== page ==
Tuesday, April 12, 2005

New Statement from the RCA on Mordecai Tendler

Statement in the Matter of the Investigation ofRabbi Mordecai Tendler
by the Rabbinical Council of America

Tuesday, April 12, 2005

For more information on this case:

In regard to The Rabbinical Council of America investigation and expulsion of Rabbi Mordecai Tendler, the RCA determined that it would not issue any public statement beyond the formal findings of the Vaad and the Executive Committee. However, in light of a concerted campaign to mischaracterize, misrepresent, and distort both the process and its outcome, as well as to demean the eminent and distinguished rabbis who were part of the process, the RCA has elected to make the following statement:

1. The year long investigation took that extended time because the Vaad Hakavod made every effort to follow all the relevant halachic, legal, as well as moral, guidelines and laws, both as regards procedure and substance. The investigation benefited from the advice and guidance of recognized and respected experts in halachah, American law, and psychology. The findings were based on the evidence gathered during the course of the investigation, both on the telephone and in person, and both by outside investigators and members of the Vaad itself. Accordingly, we stand by both the procedural fairness of the proceedings and, equally important, the substantive result reached by us.

2. The investigation was not, and never purported to be, in the nature of a Beit Din proceeding. The RCA constitution calls for a panel of peers to review the activities of a rabbi accused of misbehavior. This is called a Beis Din Hakavod, or a Vaad Hakavod, which has always been understood as referring to an administrative process, not a Beit Din proceeding. This was made clear throughout to the accused and his counsel. As mandated by our constitution, it was an administrative proceeding of a religious organization, entitled to determine in a manner it chooses, who is and who is not fit to be a member.

3. The accused was given repeated opportunities prior to the issuance of the decision to respond to the charges as shared with him, as well as to appear in an appropriate hearing and face his accusers. However he, through his legal counsel, as well as through his wife, clearly and unambiguously turned down in writing such invitations to appear before the Vaad Hakavod. He requested instead that we rely on his written submissions, which we did, in addition to statements made by him in an interview by an independent investigator commissioned by the Vaad Hakavod. Only after the decision was communicated to him, did he offer to appear before the Vaad Hakavod.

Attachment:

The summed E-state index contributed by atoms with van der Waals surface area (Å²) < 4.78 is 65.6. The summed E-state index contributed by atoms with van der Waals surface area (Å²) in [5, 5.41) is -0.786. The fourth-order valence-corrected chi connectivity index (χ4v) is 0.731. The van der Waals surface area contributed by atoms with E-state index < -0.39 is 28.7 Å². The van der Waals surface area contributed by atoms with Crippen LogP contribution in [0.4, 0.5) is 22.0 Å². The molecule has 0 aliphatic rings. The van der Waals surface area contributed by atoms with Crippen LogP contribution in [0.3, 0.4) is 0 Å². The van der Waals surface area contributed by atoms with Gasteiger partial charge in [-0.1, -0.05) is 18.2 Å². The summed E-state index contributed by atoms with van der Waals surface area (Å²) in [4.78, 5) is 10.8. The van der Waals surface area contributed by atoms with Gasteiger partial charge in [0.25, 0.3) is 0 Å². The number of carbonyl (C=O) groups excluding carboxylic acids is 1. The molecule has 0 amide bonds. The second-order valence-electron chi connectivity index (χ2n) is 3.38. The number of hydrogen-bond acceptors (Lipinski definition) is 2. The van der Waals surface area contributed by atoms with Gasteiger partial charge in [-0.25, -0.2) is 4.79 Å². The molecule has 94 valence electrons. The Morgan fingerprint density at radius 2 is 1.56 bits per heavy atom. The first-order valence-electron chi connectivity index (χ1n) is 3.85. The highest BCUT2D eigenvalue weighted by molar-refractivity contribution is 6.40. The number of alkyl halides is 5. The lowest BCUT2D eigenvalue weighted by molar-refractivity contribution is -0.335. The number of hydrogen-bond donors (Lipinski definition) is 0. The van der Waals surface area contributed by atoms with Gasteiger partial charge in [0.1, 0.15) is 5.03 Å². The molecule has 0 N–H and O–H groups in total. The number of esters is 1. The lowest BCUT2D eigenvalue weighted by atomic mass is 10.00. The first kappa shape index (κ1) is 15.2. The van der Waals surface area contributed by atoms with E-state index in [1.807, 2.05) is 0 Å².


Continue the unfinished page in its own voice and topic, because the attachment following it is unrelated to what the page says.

4. Any claims or statements to the contrary, be they from rabbis in America or Israel, legal counsel, publicists, journalists, family members, or others, are based on either willful denial of fact or on ignorance resulting from one-sided representations.


Anonymous Anonymous said...

I was devastated to hear of the accusations made against Rabbi Mordecai Tendler. I cannot possibly pass judgement on the accused or on the alleged victims. I just want to say that Rabbi Tendler has helped many, many people. He has risked his reputation and gone out on a limb in Halachic matters in order to stand up for what is right. He supports the Aguna in obtaining a get, and supports the victim of domestic violence. I know this, because this is what he did for me.

As an orthodox Jewish feminist, I support those who come forward in blowing the whistle on sexual predators. I have come to understand my abusive ex-husband's behavior, seeing it as a sickness that does not prevent him from being an excellent father to our daughter, an excellent performer at his job, etc. An important lesson I have learned is that someone can do truly evil acts, and not be entirely evil. Those who would vilify the accusers for coming forward with their revelations are not that different from those who would portray Rabbi Tendler as nothing but a predator.

No Jew is wholly evil. That is our challenge, and sometimes, our tragedy.

December 03, 2005 12:26 PM  
Anonymous Anonymous said...

I'm so sorry you were devastated, unfortunately you need to face reality. He may have been helpful to you, but there were many women he was harmful to.

I have a problem with a man who is considered to be Frum, and also a rabbi to be having sexual relations with a woman, let alone several women. I have even more problems knowing this man is already married.

The most serious issues I have is that he was "counseling" the women he had sexual relations with. If he was a licensed professional he would loose his license. In some states he could also go to prison.

As a feminsit do you have problems with supporting a rabbi who manipulated other women for his own personal gain? Especially when the weapon he used was his penis?

December 04, 2005 12:48 AM  

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